Sunday, September 20, 2009
Will you take me as I am, strung out on another man?
Back in Bangkok for a couple days before flying out, and I've got to say that the city is not as impressive to me on the second go-round. Then again, the elation I felt when I was here before had more to do with not being in China anymore. Since then, I've cleared out my lungs and brain in the wonderful, fresh sea air. It's hard to get excited about any city after spending more than a week sitting under the shade of coconut trees, breathing along with the tide. I'm now having serious Koh Phangan withdrawal. But perhaps it's better this way. If I were leaving directly from the island, I might never actually get on a plane, just disappear into the wild hills and turn up several years later as the proprietress of a guesthouse on a remote beach, my hair in dreadlocks and my feet rough from never wearing shoes.
I've returned to the cultural airlock of Khao San, the necessary step for the leavers and the arrivers, bars open all night for the jet-lagged and the party-till-you-drop crowd, playing the same music they've been playing since they filmed Cheech and Chong there, interspersed with bad techno. I got in last night and somehow ended up drinking with South African sailors until nearly dawn. That's the kind of effect Khao San has, somehow: staying up late with people you don't expect.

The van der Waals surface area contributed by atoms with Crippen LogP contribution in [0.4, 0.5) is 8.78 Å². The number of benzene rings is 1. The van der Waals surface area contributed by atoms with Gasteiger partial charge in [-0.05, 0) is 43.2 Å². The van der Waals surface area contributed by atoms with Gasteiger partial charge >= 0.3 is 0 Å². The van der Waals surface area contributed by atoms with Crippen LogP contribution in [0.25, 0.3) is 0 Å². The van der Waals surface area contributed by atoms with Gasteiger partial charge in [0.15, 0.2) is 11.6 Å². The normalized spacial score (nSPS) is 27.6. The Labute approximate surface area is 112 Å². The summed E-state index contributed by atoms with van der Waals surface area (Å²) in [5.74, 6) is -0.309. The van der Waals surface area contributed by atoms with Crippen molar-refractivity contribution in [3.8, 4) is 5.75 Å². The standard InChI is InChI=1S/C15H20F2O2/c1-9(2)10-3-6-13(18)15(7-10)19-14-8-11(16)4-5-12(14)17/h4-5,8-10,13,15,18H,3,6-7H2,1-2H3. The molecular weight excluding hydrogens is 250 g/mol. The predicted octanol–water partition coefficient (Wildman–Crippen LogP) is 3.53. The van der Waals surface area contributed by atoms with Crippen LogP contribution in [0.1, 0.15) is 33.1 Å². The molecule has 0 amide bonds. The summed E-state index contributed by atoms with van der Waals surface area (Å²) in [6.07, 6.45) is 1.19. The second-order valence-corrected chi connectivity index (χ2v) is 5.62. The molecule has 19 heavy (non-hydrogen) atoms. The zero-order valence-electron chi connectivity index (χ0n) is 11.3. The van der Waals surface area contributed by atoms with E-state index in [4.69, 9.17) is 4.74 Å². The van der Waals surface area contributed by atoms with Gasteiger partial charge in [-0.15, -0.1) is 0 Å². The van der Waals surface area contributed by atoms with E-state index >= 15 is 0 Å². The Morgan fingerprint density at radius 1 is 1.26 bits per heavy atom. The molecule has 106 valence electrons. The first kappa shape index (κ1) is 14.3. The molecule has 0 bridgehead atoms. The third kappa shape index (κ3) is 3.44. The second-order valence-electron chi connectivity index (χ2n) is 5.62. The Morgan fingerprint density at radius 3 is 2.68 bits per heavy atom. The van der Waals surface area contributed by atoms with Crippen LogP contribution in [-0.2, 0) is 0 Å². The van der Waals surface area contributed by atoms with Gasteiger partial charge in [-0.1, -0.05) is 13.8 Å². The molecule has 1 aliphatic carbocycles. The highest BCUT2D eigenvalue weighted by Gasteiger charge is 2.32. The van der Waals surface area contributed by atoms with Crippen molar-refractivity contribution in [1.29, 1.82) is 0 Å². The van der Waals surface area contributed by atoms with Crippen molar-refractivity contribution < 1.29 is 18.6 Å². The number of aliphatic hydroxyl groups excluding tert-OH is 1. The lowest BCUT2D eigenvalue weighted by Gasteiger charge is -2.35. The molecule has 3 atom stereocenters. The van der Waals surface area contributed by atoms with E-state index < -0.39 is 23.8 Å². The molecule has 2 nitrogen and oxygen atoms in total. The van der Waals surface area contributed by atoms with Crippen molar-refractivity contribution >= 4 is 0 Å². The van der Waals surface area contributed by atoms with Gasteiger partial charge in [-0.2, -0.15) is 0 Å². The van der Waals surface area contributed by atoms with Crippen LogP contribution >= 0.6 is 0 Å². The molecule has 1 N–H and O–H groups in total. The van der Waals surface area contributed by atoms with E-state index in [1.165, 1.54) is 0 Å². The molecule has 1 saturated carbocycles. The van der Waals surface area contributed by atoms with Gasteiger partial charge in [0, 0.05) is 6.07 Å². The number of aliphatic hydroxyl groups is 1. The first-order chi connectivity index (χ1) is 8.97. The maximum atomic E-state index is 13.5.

About 24 hours left in Thailand before two overnight flights in a row deliver my exhausted and miserable self back to San Francisco. My bags are packed (not hard to do, I feel like I haven't unpacked in years), my mouth used to the taste of travel. The soundtrack is Joni Mitchell, the consummate melancholy woman on her own in a strange place, always Joni Mitchell singing in my ears when I travel alone. Here she is, singing a song that rings perfectly true.